Africa now accounts for most of the mobile money transactions taking place across the world. This according to the latest report by the GSMA organisation. The total value of mobile money transactions on the continent increased by a staggering 39% from US$485bn in 2020 to US$701.4bn in 2021, placing it well above any other region in the world. Active mobile money wallets also rose from 161 million to 184 million, implying that roughly 15% of the continent’s population actively utilises mobile money.
Safaricom’s M-Pesa, MTN’s MoMo, Orange Money and Airtel Mobile Money continue to dominate the market but smaller contenders such as OPay, Wave, Paga and Paystack are catching up. Meanwhile, countries like Kenya, Nigeria, Ghana and Senegal have the most significant mobile money penetration.
A number of factors underlie the rapid proliferation of mobile money in Africa. Most significantly, it has emerged as a swift, convenient and cost effective solution to an enduring problem: financial exclusion. The extent of this was aptly mapped out by a 2021 report by the Financial Technology Partners. According to the report, there are 4.5 traditional bank branches per 100,000 people in Sub-Saharan Africa, as compared to 31.5 traditional bank branches per 100,000 people in the United States. As a result, more than 60% of the continent’s population is unbanked, and with that a substantial amount of economic activity is foregone.
This shortcoming is attributable to an acute lack of physical, digital and policy infrastructure to facilitate traditional banking operations, especially among severely undeveloped countries, in addition to general economic and political uncertainty and insecurity that prevails across much of the continent. As a result, large parts of the continent are classified as a high risk and unattractive prospect for traditional banks, as partly evidenced by the recent exodus of major European banks like Credit Suisse and BNP Paribas from frontier economies on the continent.
Mobile money has emerged as a key bridge to these problems, merging the principles of banking and the practicalities of information and communications technology. Requiring only a smartphone, a registered sim card and internet connectivity, mobile money avoids the infrastructural constraints encountered by traditional banking. Equally, reduced consumer-facing activity circumnavigates the security problem faced by more orthodox institutions. Mobile money has also proven to be pandemic proof. With coronavirus movement restrictions implemented by jurisdictions across the continent, it emerged as an organic means to continue business transactions.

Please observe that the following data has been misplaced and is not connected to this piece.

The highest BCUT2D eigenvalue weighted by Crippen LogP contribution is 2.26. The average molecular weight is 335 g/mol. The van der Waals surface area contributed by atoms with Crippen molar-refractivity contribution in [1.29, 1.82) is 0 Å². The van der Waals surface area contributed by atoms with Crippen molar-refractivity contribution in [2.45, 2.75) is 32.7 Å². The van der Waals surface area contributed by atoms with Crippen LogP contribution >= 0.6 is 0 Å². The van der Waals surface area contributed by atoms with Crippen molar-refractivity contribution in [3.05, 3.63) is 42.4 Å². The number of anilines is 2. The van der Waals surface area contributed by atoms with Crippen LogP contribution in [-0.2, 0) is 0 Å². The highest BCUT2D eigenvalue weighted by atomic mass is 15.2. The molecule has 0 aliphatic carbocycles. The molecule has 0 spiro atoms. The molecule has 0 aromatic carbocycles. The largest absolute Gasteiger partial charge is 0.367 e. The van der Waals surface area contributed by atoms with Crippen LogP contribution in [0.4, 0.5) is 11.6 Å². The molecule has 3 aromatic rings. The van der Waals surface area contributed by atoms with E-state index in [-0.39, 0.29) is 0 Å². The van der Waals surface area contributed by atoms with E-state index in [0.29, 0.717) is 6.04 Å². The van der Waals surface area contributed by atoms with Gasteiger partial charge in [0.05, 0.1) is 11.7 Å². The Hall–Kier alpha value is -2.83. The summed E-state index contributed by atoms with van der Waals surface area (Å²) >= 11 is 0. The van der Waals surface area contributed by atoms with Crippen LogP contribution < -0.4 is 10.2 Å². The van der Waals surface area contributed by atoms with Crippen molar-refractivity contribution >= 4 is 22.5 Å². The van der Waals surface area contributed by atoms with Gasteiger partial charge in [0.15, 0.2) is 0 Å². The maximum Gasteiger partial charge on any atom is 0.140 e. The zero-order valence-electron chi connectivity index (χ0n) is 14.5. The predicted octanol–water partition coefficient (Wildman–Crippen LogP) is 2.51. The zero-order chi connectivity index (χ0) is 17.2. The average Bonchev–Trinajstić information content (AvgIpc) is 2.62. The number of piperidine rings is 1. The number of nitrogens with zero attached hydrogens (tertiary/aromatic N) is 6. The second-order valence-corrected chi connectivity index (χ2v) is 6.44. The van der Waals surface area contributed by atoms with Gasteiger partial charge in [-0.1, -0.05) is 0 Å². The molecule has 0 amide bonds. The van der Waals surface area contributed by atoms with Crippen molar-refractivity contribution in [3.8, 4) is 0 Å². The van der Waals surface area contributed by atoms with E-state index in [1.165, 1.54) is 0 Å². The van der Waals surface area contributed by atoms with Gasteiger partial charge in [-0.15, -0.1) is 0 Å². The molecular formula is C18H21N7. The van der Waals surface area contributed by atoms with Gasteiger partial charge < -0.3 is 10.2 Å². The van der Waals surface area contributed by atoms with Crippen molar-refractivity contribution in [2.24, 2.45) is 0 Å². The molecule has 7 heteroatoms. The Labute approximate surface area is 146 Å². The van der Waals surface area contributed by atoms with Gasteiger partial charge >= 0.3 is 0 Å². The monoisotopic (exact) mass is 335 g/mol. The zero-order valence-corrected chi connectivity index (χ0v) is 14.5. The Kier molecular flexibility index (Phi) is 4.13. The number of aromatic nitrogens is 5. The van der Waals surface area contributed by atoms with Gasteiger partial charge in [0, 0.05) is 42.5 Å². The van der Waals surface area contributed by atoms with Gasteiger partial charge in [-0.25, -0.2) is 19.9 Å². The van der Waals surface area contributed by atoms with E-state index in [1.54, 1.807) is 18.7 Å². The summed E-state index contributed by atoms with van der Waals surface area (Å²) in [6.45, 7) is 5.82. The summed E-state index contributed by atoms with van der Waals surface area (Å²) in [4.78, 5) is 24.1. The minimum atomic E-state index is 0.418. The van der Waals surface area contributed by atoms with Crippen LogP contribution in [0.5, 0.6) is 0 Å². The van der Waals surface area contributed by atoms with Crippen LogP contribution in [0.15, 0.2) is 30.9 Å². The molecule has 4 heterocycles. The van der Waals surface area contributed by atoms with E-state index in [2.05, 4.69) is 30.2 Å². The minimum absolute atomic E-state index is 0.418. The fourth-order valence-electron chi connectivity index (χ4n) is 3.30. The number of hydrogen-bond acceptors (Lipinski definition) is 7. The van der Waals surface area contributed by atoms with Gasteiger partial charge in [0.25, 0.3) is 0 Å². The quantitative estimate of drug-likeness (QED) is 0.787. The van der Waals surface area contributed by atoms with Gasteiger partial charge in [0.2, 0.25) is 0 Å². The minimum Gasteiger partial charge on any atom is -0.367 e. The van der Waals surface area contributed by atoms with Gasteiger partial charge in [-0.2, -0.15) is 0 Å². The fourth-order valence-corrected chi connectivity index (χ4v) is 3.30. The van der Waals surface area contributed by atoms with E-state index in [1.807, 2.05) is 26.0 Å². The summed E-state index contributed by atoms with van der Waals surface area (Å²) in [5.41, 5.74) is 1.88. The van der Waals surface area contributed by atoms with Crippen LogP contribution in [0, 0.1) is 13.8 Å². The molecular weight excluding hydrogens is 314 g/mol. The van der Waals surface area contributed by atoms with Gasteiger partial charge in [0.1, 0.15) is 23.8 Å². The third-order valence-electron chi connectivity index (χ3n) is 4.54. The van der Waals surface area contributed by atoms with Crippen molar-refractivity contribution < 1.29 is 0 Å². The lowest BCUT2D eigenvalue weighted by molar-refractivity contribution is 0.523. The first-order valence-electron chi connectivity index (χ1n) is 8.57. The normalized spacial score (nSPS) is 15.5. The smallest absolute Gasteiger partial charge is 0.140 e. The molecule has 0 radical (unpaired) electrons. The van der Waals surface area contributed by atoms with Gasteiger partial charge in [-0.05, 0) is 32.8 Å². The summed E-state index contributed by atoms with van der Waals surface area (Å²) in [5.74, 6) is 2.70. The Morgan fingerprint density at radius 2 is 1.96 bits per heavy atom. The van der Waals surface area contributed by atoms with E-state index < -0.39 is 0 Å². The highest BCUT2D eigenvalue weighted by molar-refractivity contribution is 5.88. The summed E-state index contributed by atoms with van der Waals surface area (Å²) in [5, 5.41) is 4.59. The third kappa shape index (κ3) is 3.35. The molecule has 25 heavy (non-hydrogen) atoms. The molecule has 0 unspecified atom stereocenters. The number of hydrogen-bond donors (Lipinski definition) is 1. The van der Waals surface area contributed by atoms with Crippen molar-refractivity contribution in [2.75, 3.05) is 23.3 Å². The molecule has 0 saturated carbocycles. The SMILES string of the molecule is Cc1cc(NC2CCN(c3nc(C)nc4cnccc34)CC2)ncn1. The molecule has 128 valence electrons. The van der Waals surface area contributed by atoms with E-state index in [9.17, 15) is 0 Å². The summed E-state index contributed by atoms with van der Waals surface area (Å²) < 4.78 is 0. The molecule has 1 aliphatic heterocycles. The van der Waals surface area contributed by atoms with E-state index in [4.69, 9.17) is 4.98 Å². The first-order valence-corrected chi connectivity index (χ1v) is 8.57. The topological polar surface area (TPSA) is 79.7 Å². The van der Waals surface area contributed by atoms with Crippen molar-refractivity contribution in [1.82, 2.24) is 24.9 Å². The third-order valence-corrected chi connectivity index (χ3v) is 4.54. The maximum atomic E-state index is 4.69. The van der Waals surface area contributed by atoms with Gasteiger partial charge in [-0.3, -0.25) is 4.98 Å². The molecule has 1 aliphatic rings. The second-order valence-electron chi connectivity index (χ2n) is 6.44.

The nature of transactions involving mobile money has also evolved. Historically, local peer-to-peer (P2P) and consumer-to-business (C2B) transactions dominated mobile money trades; however, 2021 B2B transactions grew rapidly, doubling from a monthly average of around US$3bn in 2020 to US$5.5bn in 2021. Mobile money providers have also broadened their offerings from ‘substitute’ currencies to a wider bouquet of financial services including loans and limited insurance coverage. The likes of M-Pesa have also eased the process of remitting foreign currency, which remains a challenge in many African economies due to administrative, infrastructure and liquidity challenges.
Unsurprisingly, investors have caught on to the mobile money boon. According the Disrupt Africa publication, Fintech start-ups received over 50% of US$2bn raised by African tech start-ups in 2021; the bulk of this went to mobile money facilitators. Much of the capital flowing into the African start-up and mobile money scene has also come from Asian investors. Sequoia Capital China and Softbank Ventures Asia have poured more than US$120m into funding to OPay, which operates in Nigeria and Zambia. Meanwhile, Tassion has invested more than US$40m in Nigeria’s PalmPay.
Most exciting is the fact that outlook on mobile money is positive. Although it is unlikely that the market will sustain the boom witnessed between 2020 and 2021, growth will almost certainly trend upwards for the foreseeable future. This is particularly the case as previously inaccessible jurisdictions such as Ethiopia and Somalia begin to open up. Already, the Safaricom Ethiopia joint venture – in which Japan’s Sumitomo is the second largest shareholder – is looking to introduce M-Pesa to Africa’s second most populous country.
With the possibility of further de-regulation by Ethiopian authorities, other Asia-backed mobile money providers may look to venture into what is considered one of Africa’s most lucrative markets. In fact, mobile money across the continent represents a prime opportunity for all types of investors, with the sector offering sound long-term returns and visible impact on local economies – a prime example of profit with purpose.
Nigeria’s mobile money transactions surge by over 3000% in the first four months of 2022, Business Insider Africa, 14 June 2022
Fintech in Africa: Overcrowded, just enough or not enough?, Forbes, 09 June 2022
Africa increasingly whets appetites of mobile money investor, The Africa Report, 08 April 2022
Africa accelerated mobile money growth in 2021, ConnectingAfrica, 31 March 2022
50% of African tech’s $2bn funding pot went to fintech startups in 2021, Disrupt Africa, 08 February 2022
Mobile Money in Africa - Statistics & Facts, Statista, 07 February 2022
Investors from Silicon Valley to China catch the African fintech bug, African Business, 21 September 2021